Welcome to your weekly Title III update for December 10, 2018.  First things first; two important things happened today, in 1898 the Treaty of Paris was signed transferring Puerto Rico to the USA. But more importantly, it’s my birthday, LOL.  Back to business.

Lehman Brothers Holdings, Inc., filed a response to the Board’s request to reject its executory contract. Lehman said it had no objection but that did not include the contract it had with the Trustee. It also reserved rights to amend its proof of claims.

AsI reported last week, the UCC filed a motion to conduct limited discovery on possible fraudulent transfers, something it claims the Kobre & Kim report does not go into. On Sunday, AAFAF filed a motion saying it does not oppose said request. AAFAF, however, clarified as follows:

Nevertheless, and considering the scale of the information being requested, the Debtors, through AAFAF, are engaged in productive discussions with the Unsecured Creditors’ Committee to attempt to reach an agreement over the appropriate scope of the information and documents to be produced, as well as to establish a reasonable timeline for the production. Thus, AAFAF reserves all rights and objections as to the scope and extent of such production requested in the Motion, in the event that no agreement on such production is ultimately reached with the Unsecured Creditors Committee.

I don’t know what will happen but I doubt this is the end of the controversy.

Also, Judge Swain approved a stipulation between the bondholders seeking a receiver for PREPA, the Board and AAFAF. The Judge will hold a hearing on March 12,2019. Somehow, I believe some type of accommodation will be achieved before that date. I still think movants are striving for a better settlement and a reusing the receiver motion as leverage. Another possible scenario, however, is the Board joining the motion for a receiver, which given the conflicts with Governor Rosselló, would not be surprising. Also, the UCC will be allowed into the discovery in the case. Finally, the motion was referred to Magistrate JudgeDein by Judge Swain. Let’s see what happens.

The COFINA-Commonwealth settlement was approved on November 9, 2018. Around November 15, several unions objected to the settlement. On December 7, 2018, the Board filed an Omnibus reply to these objections. I will not bore you with the technicalities but I think this part sums it all:

In essence, the Union Objections assert that the Motion can be approved only if the Settlement is the best possible settlement of the Commonwealth-COFINA Dispute for the Commonwealth.See SEIU/UAW Objection ¶¶ 51-53; PROSOL-UTIER Objection ¶¶ 32-34. In other words, the Union Objections argue that a settlement must give the Commonwealth all, or the vast majority, of the disputed sales and use tax revenue in order to be approved by the Court. The Union Objections ignore the requirement that the Court should carefully and analytically assess the risks attendant to a litigation and the fact that the Agreement in Principle was heavily negotiated between independent representatives of both the Commonwealth and COFINA with the benefit of the Court-appointed mediation team. As such, the Union Objections fail to recognize that, not only is this a settlement, but also, in the opinion of the Commonwealth Agent, as supported by the Oversight Board, the Settlement is the best possible resolution for the Commonwealth.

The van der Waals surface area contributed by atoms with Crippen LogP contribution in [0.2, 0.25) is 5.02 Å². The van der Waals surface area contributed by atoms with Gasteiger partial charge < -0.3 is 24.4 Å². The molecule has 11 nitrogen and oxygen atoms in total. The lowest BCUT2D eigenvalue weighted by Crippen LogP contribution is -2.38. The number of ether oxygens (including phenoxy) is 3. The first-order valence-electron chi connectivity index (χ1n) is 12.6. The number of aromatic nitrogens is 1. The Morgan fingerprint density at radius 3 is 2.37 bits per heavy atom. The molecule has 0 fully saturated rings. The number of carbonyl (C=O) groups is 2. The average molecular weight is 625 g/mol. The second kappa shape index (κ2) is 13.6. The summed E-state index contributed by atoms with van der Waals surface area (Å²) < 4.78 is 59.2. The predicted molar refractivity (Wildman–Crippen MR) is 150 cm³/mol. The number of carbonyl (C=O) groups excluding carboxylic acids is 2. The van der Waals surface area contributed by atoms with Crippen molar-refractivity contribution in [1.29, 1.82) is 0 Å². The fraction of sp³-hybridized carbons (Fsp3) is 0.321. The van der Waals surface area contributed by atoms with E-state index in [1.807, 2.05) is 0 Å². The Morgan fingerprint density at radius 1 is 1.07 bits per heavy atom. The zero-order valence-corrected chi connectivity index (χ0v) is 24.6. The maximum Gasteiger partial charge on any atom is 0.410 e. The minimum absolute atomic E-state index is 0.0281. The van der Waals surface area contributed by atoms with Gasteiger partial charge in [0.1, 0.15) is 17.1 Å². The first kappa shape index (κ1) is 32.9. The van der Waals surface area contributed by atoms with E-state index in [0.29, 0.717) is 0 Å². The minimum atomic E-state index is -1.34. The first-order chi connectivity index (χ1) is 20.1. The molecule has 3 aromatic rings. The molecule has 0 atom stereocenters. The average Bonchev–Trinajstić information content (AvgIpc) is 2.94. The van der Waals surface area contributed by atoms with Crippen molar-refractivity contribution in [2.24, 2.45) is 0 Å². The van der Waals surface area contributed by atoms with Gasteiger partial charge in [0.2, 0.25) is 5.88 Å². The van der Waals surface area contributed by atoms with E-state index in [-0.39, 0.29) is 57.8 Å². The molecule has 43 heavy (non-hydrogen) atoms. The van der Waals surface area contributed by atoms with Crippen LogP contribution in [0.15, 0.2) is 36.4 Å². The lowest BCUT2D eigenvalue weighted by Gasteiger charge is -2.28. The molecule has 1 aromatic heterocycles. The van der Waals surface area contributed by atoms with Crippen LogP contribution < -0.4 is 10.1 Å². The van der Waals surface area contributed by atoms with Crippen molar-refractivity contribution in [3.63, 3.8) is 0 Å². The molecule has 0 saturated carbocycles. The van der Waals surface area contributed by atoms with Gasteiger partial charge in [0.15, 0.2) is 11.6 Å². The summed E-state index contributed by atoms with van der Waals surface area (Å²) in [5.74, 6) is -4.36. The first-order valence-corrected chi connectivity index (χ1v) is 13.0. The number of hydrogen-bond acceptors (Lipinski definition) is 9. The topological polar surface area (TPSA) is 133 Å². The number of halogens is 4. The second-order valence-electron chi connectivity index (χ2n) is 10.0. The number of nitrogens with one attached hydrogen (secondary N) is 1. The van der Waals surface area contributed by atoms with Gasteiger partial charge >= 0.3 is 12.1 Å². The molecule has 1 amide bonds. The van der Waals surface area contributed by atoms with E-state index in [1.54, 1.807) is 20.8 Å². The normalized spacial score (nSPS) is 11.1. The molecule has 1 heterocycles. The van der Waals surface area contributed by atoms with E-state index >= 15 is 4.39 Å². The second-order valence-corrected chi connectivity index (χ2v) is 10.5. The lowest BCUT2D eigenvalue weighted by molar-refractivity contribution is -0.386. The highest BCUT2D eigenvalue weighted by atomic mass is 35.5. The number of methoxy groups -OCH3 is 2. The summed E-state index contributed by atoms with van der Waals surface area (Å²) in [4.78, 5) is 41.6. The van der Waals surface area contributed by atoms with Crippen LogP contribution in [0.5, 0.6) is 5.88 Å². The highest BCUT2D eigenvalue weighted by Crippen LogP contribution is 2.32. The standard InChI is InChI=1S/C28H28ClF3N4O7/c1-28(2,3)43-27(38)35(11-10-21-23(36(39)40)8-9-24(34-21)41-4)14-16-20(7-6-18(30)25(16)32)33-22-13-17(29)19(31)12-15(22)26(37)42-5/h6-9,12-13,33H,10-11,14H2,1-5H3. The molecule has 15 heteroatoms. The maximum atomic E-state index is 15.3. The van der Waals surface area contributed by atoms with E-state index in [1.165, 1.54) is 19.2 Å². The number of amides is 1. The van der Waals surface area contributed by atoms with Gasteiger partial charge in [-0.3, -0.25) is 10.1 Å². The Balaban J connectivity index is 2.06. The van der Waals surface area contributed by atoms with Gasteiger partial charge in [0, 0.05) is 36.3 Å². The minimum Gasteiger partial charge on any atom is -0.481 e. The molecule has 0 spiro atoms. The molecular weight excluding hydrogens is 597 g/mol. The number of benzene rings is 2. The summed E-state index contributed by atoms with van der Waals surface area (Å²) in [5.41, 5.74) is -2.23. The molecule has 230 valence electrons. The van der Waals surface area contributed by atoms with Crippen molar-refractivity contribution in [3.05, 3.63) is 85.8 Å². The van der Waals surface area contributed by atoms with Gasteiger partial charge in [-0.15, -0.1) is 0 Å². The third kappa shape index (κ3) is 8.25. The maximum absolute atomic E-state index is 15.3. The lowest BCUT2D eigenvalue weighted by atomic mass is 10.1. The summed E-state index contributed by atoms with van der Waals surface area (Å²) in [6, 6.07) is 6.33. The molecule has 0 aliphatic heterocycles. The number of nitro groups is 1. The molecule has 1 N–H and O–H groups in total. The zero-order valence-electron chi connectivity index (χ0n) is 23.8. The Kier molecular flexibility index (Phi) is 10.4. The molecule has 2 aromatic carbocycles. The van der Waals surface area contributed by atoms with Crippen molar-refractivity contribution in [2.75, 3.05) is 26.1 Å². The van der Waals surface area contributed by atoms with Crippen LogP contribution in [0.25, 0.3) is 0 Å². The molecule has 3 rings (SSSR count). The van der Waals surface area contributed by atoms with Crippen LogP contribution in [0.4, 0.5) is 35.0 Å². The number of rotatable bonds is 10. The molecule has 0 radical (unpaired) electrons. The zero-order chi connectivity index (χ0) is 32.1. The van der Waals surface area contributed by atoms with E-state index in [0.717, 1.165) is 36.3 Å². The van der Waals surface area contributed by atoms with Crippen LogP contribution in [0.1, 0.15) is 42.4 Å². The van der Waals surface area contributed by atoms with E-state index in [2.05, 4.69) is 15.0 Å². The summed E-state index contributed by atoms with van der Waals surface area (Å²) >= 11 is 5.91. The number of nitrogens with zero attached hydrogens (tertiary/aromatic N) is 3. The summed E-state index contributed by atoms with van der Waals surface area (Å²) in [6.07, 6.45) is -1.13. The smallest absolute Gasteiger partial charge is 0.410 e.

In fact, the “law governing settlement under Bankruptcy Rule 9019 is well settled,” and the proponent of the settlement need only satisfy the standard “that the proposed compromise falls above the lowest point in the range of reasonableness.” The cases are clear that “the Court will defer to the trustee’s judgment and approve the compromise, provided the trustee demonstrates that the proposed compromise falls within the ‘range of reasonableness’ and thus is not an abuse of his or her discretion.” (Foot notes omitted)

Again, I believe Judge Swain will overrule the aforementioned objections.

On December 5, 2018, at 5 pm, the window for companies’ to submit qualifications for the PREPA Transmission and Distribution RFQ was closed. The next day, we were informed that five companies expressed an interest. In keeping with its tradition of full transparency, the Commonwealth said it would withhold the identity until it corroborated who actually qualified. Typical.

Meanwhile, the Board sent the office of Management and Budget a letter that says, inter alia: